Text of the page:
Employee wellness on the frontline: an interactional psychology perspective
Journal article, Peer reviewed
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- Scientific articles 
Original versionJournal of Service Management, 2020, Vol. 31 No. 5, pp. 939-952 10.1108/JOSM-12-2019-0377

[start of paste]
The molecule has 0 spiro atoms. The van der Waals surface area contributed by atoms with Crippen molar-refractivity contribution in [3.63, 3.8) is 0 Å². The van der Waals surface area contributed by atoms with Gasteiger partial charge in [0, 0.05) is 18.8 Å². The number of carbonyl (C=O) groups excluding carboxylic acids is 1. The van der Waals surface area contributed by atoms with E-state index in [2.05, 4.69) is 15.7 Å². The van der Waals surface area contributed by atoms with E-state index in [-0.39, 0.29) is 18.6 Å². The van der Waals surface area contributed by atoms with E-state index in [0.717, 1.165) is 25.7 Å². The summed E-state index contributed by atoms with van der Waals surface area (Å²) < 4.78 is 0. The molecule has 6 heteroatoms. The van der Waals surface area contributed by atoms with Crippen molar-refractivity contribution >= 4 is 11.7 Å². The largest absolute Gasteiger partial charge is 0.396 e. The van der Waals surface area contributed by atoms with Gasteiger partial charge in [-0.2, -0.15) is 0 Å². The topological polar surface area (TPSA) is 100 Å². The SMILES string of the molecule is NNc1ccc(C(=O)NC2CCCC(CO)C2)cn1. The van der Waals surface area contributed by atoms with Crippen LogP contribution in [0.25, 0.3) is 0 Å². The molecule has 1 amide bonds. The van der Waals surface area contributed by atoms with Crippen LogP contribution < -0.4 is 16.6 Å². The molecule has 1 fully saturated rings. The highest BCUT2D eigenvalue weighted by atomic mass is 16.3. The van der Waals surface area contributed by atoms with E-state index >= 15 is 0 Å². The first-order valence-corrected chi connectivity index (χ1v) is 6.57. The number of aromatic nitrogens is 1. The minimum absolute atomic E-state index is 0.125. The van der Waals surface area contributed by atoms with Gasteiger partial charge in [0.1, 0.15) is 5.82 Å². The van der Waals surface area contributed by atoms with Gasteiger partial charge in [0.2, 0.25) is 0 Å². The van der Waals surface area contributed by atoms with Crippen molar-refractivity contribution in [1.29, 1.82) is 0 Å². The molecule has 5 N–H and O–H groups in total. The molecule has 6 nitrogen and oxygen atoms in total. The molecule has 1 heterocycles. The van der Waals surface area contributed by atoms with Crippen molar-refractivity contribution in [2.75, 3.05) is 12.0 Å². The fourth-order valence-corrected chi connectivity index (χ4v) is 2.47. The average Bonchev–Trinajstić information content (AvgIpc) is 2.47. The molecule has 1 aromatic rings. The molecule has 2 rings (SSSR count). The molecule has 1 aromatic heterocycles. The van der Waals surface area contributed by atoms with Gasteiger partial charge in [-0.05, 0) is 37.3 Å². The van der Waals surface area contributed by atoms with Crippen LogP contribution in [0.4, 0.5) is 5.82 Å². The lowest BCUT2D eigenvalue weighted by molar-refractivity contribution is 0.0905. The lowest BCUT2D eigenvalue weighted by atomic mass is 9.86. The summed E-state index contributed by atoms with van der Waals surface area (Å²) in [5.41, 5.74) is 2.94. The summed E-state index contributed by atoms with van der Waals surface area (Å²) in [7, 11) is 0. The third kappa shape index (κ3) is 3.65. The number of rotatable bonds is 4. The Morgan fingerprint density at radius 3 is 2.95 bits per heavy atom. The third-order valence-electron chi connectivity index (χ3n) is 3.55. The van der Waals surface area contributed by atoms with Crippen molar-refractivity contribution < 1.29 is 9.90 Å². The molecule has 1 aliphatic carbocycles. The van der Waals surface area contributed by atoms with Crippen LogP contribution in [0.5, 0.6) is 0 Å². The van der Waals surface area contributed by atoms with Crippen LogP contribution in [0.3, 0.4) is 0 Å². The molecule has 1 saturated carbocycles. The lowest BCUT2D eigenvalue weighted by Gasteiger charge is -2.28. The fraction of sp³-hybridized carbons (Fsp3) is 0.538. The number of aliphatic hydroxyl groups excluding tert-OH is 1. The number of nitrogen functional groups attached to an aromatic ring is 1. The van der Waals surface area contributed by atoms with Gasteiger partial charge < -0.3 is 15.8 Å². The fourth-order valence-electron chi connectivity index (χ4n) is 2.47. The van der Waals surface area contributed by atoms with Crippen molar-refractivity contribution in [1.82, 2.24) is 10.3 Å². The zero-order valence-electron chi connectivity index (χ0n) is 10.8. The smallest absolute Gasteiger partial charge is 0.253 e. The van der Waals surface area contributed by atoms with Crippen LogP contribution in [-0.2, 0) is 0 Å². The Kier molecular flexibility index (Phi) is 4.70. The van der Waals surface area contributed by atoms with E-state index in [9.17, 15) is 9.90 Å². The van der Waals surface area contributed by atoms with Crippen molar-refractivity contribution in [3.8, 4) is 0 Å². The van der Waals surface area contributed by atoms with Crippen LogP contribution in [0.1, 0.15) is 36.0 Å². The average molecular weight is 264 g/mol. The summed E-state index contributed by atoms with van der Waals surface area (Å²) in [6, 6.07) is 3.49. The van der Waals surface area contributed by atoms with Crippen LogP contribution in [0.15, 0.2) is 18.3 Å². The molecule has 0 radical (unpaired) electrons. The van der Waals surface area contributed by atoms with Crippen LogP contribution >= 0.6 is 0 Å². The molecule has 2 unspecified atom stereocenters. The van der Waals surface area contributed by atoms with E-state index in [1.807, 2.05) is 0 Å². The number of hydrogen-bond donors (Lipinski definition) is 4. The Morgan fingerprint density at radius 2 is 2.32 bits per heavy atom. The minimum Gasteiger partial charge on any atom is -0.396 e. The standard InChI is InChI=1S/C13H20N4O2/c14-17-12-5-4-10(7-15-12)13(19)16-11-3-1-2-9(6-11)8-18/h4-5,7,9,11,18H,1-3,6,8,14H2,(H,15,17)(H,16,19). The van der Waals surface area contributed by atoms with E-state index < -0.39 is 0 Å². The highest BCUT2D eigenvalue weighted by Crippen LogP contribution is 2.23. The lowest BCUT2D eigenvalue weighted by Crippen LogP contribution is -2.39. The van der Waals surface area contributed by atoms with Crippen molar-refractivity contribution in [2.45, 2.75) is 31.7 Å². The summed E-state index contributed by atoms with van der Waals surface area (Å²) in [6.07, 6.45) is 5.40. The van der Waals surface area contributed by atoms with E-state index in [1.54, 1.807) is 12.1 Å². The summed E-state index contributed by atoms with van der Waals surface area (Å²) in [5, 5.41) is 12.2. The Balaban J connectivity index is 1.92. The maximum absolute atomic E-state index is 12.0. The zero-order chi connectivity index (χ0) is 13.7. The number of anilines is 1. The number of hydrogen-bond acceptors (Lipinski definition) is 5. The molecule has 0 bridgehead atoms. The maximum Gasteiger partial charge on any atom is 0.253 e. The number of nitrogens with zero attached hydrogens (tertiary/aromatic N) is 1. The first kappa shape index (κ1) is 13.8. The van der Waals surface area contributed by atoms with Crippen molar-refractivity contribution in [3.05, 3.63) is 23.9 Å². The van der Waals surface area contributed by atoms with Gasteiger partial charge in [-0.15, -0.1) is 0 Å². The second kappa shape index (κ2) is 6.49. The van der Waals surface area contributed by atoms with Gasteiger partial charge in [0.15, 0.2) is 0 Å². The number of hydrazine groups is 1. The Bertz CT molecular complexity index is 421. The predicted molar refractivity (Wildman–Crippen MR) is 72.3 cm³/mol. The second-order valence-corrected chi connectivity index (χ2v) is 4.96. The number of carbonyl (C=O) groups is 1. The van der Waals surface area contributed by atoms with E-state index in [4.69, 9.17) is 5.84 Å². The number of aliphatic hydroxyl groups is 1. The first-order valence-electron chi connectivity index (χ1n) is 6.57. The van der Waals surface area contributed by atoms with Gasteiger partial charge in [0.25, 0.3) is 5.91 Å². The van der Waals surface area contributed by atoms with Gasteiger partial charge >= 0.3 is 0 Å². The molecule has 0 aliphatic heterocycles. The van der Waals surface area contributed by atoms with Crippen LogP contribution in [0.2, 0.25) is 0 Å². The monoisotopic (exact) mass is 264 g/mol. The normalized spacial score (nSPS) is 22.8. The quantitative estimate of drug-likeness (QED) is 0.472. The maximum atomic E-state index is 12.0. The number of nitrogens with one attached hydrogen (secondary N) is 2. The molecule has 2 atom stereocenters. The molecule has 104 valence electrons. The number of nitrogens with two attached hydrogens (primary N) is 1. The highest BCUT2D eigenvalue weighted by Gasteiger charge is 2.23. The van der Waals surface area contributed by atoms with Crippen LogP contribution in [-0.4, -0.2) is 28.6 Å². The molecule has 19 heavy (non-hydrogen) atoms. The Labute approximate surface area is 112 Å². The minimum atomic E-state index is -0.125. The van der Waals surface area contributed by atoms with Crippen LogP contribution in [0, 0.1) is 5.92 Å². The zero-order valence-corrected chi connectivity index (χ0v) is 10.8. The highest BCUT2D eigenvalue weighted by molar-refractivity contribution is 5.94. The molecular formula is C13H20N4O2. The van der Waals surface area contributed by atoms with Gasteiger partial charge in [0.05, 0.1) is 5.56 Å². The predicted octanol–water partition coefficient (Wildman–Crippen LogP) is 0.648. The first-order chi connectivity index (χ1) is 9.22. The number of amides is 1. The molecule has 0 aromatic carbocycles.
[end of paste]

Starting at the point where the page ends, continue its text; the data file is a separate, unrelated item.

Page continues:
Purpose Employee wellness is vital to creating high-quality employee–customer interactions, yet frontline service workers (FLSWs) do not typically engage in, or benefit from, wellness initiatives. This paper aims to conceptually model the interactive influences of organizational and employee factors in influencing FLSW involvement in wellness programs and provides suggestions on how service organizations can enhance wellness behaviors and outcomes. Design/methodology/approach This paper builds upon classical and contemporary management theories to identify important gaps in knowledge about how employees and firms engage with wellness. Interactive psychology, emphasizing multidirectional interaction between person (employee) and situation (organization) wellness orientation, is introduced. Findings The paper develops a model that can be used to assess organizational wellness program effectiveness by emphasizing the interaction of employee and organizational wellness orientation. The model illustrates that wellness effectiveness relies equally on employee agency through an active wellness orientation matched with the organizational wellness orientation. Originality/value This paper questions the dominant approaches to assessing the effectiveness of workplace wellness initiatives, arguing for a more humanistic and agentic perspective rather than traditional organizationally centered fiscal measures.